The next six months are set to be particularly interesting from a political point of view in Europe. We’ve asked consultants from across our European offices to give there view on how this political environment may play out. With new leadership in Germany, the UK leadership coming under increasing pressure and all of this to the backdrop of French presidential elections coinciding with their presidency of the EU and continued wrangling over article 16 – there are many angles to consider. We turned to Antoine Clément for his take on how things are shaping up for France and the knock on effect this may have for its neighbours:
The year 2022 will be a particularly important year for Europe given a particularly busy political agenda for one of its founding states and the continent’s second largest economy: France.
For the French President this will be the conclusion of his mandate and “en même temps” (at the same time like he often says in French) the ultimate test which will validate or not his place in history compared to his predecessors, Nicolas Sarkozy and François Hollande. Macron’s re-election would be exceptional in the last 19 years. Yet this possibility is quite credible if we take into account its consistency in the polls in the last 3 months.
Nevertheless, the road to re-election is still particularly long until June 2022 and we must keep in mind that France will assume the presidency of the EU (Présidence Française de l’Union Européenne (PFUE)) from January 2022. So, we can speak of 2 presidencies which overlap but which will have an indisputable impact on each other.
A “PFUE” with reduced opportunities
On December 9, Emmanuel Macron presented his main areas of work for the PFUE, which are European sovereignty, sustainable growth and the promotion of European values. It is also clear that the President has by no means given up on the federal orientation and his integrated vision of the EU. Further, France will play a leading role in addressing issues such as migration, security, finance, ecology and employment.
However, the presidential campaign will gain momentum and the President will have to concentrate his efforts from February at the latest to deploy his campaign in France. It is therefore reasonable to think that the PFUE will not take major risks that could threaten Macron’s candidacy.
Ultimately, the opportunities for the PFUE to shape the evolution of EU policies will be profoundly reduced from February even if the President will host in Paris various events for the PFUE such as the summit with the African Union in February or the one dedicated to Sustainable Growth 2030 in March.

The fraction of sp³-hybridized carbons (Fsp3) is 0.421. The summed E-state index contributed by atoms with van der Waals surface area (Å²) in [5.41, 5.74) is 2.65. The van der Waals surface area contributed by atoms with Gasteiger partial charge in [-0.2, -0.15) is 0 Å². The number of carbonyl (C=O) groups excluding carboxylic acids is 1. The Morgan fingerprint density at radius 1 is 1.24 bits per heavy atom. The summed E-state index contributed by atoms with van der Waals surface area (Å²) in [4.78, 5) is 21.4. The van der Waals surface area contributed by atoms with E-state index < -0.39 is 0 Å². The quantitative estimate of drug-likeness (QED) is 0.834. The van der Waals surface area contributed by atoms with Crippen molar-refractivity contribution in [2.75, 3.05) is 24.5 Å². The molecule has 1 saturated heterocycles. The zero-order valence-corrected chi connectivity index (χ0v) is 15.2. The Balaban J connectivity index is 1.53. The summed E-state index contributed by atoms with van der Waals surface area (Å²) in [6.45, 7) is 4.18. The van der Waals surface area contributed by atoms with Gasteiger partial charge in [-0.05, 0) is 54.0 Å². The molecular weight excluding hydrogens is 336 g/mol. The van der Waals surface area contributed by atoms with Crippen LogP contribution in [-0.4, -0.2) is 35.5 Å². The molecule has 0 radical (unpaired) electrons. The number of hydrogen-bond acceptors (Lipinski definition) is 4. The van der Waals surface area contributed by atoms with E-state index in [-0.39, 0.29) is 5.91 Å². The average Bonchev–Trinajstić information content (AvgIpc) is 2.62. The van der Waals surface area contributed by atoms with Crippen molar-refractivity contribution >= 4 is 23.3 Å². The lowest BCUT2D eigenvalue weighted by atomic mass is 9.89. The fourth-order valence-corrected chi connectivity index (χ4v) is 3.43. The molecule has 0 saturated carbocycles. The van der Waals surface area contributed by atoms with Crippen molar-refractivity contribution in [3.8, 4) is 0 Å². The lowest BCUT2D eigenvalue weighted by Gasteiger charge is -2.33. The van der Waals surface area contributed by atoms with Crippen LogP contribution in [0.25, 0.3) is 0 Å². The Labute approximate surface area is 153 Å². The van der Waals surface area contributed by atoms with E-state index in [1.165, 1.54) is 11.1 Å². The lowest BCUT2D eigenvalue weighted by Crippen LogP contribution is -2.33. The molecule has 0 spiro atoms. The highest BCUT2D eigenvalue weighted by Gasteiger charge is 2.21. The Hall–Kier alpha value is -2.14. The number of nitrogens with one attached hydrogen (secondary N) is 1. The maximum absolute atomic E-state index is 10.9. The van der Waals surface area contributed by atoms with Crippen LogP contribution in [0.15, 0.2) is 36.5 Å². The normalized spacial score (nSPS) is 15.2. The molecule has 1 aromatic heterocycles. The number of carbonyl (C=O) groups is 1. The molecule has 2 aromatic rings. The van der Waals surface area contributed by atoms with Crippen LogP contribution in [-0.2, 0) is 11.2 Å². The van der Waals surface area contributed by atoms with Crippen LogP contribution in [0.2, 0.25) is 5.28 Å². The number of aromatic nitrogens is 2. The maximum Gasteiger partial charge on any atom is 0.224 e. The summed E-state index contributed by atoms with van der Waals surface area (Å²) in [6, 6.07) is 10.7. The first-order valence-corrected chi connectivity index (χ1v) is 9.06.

Macron and the others
Certainly Emmanuel Macron will stand for re-election. In this case, the polls put him in first position at the end of the first round of the presidential elections which will take place on April 10, 2022. Subject to the reliability of the polls and the risk inherent in politics, the qualification of Emmanuel Macron in the second round is very likely. On the other hand, it is his future opponent for the second and final round who seems the most uncertain. 3 candidates are competing for the place of last challenger: Valérie Pécresse from the center-right, Marine Le Pen from the far right and Eric Zemmour the former political analyst who seeks to make what he calls the union of right parties.
This election, which will be full of surprises, seems less uncertain than the previous one. Firstly, because no candidate from the left seems to be able to qualify against Macron in the second round. Moreover, according to the polls, Macron will come out a winner in the second round in the majority of cases if he faces Marine Le Pen or Eric Zemmour. It is too early to confirm the electoral hopes of Valérie Pécresse after her victory in the LR congress even if just one poll suggests she might beat Macron.
In conclusion, Emmanuel Macron has a much better command of this election than in the days of Sarkozy and a fortiori of Hollande who did not even run for his re-election. The PFUE will be short because it will be curtailed by the presidential election. To win, Macron will certainly have to anticipate his role as a unifier and try to recruit major opposition figures in the center-right and center-left. Such recruitments would be very much useful to ensure a strong majority in the parliament following the next French legislative election to be held in June. From a lobbying perspective, it justifies engagement with the staff of the challengers that are politically compatible with the President.